Our grandson wanted to visit this museum when we took him to Los Angeles last summer. When we first entered the museum, a man approached us and asked us if we would like to hear his family's story of the experiences they had as Japanese Americans during World War II. We agreed that we would, and he showed us pictures of his family and told us the sad truth about them, as well as other Japanese Americans, who were treated inhumanely and callously during World War II because of their Japanese heritage.
After talking to this gentleman, we continued through the museum, seeing the wonderful exhibits, artwork and films that further described the way America treated these people. As I read and saw the museum's exhibits, I felt ashamed that our country would do this; we all felt sad, and so sorry that this happened.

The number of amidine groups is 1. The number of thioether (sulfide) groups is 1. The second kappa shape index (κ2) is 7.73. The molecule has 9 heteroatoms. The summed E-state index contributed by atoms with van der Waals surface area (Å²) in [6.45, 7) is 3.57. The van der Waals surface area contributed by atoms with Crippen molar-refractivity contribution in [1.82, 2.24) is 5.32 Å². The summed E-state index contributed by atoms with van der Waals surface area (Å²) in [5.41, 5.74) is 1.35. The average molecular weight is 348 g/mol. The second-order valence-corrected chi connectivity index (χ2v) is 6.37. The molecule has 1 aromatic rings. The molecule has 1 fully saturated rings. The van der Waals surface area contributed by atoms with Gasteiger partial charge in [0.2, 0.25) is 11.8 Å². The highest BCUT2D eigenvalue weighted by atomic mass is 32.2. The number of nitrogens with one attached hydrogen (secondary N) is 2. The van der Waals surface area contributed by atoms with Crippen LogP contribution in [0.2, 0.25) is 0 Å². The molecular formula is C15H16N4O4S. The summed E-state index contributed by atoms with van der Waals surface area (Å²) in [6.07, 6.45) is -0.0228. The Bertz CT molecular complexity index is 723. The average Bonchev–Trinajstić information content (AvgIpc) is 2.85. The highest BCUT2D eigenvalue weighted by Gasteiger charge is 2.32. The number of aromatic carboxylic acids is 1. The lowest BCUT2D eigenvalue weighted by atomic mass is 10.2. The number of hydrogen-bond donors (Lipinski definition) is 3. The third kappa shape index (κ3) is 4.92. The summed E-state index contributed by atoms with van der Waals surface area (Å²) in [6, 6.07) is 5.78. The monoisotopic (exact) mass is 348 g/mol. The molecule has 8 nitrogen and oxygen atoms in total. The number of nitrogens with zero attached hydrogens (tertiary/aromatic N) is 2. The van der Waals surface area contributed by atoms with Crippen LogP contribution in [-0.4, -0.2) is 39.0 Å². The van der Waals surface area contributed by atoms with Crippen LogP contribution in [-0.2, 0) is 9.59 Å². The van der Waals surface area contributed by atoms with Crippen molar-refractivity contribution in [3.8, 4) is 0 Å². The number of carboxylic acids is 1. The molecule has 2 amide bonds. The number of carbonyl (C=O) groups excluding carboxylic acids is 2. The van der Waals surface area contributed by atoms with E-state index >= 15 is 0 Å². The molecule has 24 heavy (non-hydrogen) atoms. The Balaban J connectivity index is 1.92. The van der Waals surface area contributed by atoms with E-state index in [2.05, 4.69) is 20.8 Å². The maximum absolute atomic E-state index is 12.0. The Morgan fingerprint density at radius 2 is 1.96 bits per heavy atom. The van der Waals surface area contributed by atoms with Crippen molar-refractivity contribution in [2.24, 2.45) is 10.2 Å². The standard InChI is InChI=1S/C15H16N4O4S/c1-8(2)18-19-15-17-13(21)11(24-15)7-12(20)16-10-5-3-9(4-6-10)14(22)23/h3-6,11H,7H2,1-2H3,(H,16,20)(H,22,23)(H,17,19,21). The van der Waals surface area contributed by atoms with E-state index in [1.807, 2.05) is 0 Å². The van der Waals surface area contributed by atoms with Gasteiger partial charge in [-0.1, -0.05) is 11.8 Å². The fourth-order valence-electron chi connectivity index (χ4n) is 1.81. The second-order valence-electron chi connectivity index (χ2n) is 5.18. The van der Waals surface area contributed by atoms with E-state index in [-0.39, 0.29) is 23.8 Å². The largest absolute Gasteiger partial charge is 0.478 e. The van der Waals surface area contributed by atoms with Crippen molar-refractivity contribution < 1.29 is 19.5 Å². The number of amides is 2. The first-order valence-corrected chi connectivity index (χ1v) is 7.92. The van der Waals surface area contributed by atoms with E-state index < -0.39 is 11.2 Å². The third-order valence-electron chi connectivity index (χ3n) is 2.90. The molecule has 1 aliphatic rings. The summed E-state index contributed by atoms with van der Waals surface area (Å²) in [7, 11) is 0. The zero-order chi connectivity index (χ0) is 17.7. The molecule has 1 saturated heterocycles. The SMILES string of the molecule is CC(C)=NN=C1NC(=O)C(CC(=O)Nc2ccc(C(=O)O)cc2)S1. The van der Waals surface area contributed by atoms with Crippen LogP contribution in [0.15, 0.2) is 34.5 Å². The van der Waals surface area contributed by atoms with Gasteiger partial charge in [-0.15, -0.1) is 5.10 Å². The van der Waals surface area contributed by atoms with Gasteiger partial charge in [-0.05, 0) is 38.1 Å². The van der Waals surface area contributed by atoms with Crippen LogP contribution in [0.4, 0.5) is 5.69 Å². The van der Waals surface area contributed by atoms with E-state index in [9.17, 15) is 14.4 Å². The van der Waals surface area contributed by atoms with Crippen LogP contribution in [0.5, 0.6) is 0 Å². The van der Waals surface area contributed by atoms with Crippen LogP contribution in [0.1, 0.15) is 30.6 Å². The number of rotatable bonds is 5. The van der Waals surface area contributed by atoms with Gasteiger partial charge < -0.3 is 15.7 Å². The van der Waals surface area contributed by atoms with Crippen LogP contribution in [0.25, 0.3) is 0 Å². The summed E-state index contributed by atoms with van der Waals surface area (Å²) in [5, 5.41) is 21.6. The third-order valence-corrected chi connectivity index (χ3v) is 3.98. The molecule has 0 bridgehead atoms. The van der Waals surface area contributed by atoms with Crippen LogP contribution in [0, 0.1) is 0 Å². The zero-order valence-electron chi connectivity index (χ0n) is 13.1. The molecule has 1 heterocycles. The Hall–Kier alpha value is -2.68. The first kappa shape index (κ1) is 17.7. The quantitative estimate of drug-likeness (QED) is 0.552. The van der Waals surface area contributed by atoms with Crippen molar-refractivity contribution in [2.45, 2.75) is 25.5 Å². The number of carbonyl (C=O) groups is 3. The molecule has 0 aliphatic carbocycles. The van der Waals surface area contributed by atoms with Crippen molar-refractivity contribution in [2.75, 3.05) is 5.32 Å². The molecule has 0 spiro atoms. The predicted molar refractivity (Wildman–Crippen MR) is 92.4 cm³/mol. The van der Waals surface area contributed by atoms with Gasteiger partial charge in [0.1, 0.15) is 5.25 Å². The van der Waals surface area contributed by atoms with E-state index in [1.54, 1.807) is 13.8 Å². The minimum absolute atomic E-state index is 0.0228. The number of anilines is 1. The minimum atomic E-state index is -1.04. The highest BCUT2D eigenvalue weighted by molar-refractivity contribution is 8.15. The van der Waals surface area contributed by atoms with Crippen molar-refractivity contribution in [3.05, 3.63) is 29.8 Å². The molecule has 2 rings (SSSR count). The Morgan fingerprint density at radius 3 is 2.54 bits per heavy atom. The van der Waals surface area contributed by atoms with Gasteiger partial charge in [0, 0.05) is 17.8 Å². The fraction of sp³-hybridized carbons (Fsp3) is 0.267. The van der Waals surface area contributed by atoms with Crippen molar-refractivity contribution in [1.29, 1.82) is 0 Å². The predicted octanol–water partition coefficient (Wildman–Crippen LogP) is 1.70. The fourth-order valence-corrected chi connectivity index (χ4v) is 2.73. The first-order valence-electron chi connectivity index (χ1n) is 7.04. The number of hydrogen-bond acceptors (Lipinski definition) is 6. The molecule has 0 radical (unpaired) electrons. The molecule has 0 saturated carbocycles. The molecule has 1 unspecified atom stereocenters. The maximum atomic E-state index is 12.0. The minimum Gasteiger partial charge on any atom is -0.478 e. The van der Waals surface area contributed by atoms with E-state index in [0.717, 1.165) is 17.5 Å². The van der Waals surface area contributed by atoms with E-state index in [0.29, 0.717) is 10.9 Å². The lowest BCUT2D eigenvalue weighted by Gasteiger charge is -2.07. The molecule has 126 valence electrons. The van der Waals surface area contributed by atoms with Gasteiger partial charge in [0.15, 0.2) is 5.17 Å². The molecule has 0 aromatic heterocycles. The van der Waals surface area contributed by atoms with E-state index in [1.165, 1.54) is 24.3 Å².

I recommend that anyone who has access to Los Angeles visit this museum, and plan to spend an afternoon of reflection and then resolution to be more sensitive to others. It left me with a far greater respect for any race or group who have had to suffer the indignities of being treated less than other humans.
The staff at the museum are polite and helpful, reminding people that this is a place for meditation and quiet reflection.
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